Cowon S9 Curve Review

We all know iPods have taken over the world, but the Cowon S9 looked like the perfect alternative to the iPod touch for those of you who hate Apple, so I ordered one in.

This review has been over a month in the making. Let me explain. While the S9 comes packaged with proprietary PC-only iTunesish software, I planned to mount the S9 like a USB drive and drag and drop my music and videos. While a firmware update and the actual file transfers seemed to go fine, when I started opening folders within the S9 itself (yes, you have to deal with folders), I'd get endless lists of gibberish, often followed by a system freeze that only a hard reset would fix.

I dealt with tech support (who of course had never seen the problem), and it was finally determined that I should get a new one. I was shipped another unit and the same thing happened. I have no doubt that somewhere along the line I was doing something wrong (though it's hard to fathom given the dragging and dropping), but no one could spot it. That's disconcerting.

I was finally shipped an updated, promised-to-be-working S9, and it really did finally work. It plays XviD and WMV movies, but no generic MPEG-1, MPEG-2 or MPEG-4 content (you can forget about h.264). Also, like other players, if the file has too great a resolution, it fails—my high definition .wmv of The Dark Knight just wouldn't play, nor would a high definition XviD that I tested. Music-wise, the Curve plays MP3, WMA, and a bunch of others, but no DRM-free AAC. (Again, possibly an MPEG-4 codec issue.)

On the plus side, audio reproduction seemed good and the system is very quick with video media—I could skip around a one-hour, standard def XviD of Mad Men instantly. And I should add, clips really pop off the Curve's 3.3-inch OLED screen with smooth framerate reproduction.

Recording audio with the integrated microphone worked fine—functional but not stellar—which is to be expected: The mic is but a tiny hole in the case. You can also conveniently one-button record the radio, the quality of which is only limited by the generally decent reception. Plus, after bootlegging the radio, you can drag the created WMA files from the S9 right onto your computer's hard drive, no questions asked.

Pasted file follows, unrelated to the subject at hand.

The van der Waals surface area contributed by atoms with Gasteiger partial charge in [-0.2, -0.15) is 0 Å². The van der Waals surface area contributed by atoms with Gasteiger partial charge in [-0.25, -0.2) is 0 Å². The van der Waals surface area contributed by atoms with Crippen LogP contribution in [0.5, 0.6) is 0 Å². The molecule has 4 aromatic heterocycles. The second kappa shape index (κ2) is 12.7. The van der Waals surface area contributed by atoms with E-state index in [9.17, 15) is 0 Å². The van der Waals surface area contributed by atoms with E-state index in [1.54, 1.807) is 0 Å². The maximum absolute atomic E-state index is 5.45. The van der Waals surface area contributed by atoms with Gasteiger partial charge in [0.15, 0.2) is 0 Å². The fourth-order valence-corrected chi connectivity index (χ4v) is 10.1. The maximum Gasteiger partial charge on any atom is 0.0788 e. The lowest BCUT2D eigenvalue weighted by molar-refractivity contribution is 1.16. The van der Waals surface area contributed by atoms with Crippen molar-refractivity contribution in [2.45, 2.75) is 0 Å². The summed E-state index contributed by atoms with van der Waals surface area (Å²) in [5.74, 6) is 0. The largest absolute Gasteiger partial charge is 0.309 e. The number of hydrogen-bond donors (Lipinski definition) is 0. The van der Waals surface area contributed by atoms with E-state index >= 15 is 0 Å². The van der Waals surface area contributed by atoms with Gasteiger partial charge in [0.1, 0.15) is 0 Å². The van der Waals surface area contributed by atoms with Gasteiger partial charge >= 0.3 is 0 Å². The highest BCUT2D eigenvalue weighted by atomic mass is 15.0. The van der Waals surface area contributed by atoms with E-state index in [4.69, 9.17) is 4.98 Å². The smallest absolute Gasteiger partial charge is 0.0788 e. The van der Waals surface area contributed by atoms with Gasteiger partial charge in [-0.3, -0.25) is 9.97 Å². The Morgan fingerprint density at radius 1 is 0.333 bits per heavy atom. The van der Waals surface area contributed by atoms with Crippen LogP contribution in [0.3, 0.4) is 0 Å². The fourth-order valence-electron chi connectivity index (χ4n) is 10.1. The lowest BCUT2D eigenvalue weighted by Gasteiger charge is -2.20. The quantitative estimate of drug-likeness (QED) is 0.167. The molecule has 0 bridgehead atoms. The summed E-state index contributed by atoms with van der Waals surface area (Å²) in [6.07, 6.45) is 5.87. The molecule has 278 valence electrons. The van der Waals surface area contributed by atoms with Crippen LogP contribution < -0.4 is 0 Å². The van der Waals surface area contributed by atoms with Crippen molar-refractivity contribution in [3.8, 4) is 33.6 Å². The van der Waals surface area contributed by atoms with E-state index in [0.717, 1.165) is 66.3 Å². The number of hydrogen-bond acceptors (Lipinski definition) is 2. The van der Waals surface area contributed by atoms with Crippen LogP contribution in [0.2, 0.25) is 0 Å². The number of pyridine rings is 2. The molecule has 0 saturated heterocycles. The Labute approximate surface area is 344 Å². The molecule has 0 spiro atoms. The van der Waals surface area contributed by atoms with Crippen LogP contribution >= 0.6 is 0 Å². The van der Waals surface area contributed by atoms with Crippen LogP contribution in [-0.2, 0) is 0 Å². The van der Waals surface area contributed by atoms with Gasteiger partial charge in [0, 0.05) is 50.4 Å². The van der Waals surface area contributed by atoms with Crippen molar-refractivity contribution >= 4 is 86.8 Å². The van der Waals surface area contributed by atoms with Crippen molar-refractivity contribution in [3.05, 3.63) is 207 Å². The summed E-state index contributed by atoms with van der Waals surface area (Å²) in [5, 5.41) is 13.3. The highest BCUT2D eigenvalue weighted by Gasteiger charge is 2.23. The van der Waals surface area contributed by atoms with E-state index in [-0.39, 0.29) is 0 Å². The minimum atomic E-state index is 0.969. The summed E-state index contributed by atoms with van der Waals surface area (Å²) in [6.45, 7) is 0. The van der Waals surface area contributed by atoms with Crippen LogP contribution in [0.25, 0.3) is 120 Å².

Despite many of these functions being excellent, nothing about the UI is as fluid or intuitive as you'd hope to make the experience fun or fulfilling.

For instance, you want to listen to music, so you click the "Music" icon. Easy! But your music isn't necessarily there. You actually have to follow a green, animated arrow that leads you to a submenu of subfolders. That's where you actually find your content. Once you're within these folders, you can actually skip album to album smoothly (just hitting the track forward button), as the system remembers where your content is and even sets up other virtual folders for organising by genre or year (depending on your meta data information). But why did we mess with this green arrow garbage? If you know where my music is, just skip the maze of clicks and take me to it.

The problems are beyond mere organisation. Following the well-designed home screen, the entire OS is driven by icons that are only identifiable by trial and error. It's frustrating, and I could never just hand this player to one of my parents to use.

And it's not just that I'm an Apple fanboy. I loved the Clix—remember the Clix? The Clix was great! Its interface made sense and pretty to boot. And other devices from Samsung, SanDisk and Creative have had decent showings in spite of the iPod's success. It's just that the S9's interface is alright-looking, but nowhere as quick and convenient to navigate as you'd hope.

But here's the thing—to me, the fatal flaw with the S9 wasn't that strange series of bugs I was able to duplicate on two units, nor was it the confusing directory system. It was that when I held the S9, a pretty decent-looking device, it feels cheap.
It's too light for its size, almost hollow. In the above shot you can see that the S9 is thicker than an iPhone (and way thicker than an iPod touch). And touching a plastic screen that's not lightning responsive —there's a micro delay after each button press—is simply a second rate experience to the iPhone/iTouch super-responsive glass.

At $US240 for 16GB, maybe you thought that the Cowon S9 would be a tempting device to play your Bittorrent collection of movies without conversions. But given limitations with resolutions/format, a disappointing UI and the subpar build, it's hard to know why the S9 makes a solid alternative to the iPod touch. [Cowon]

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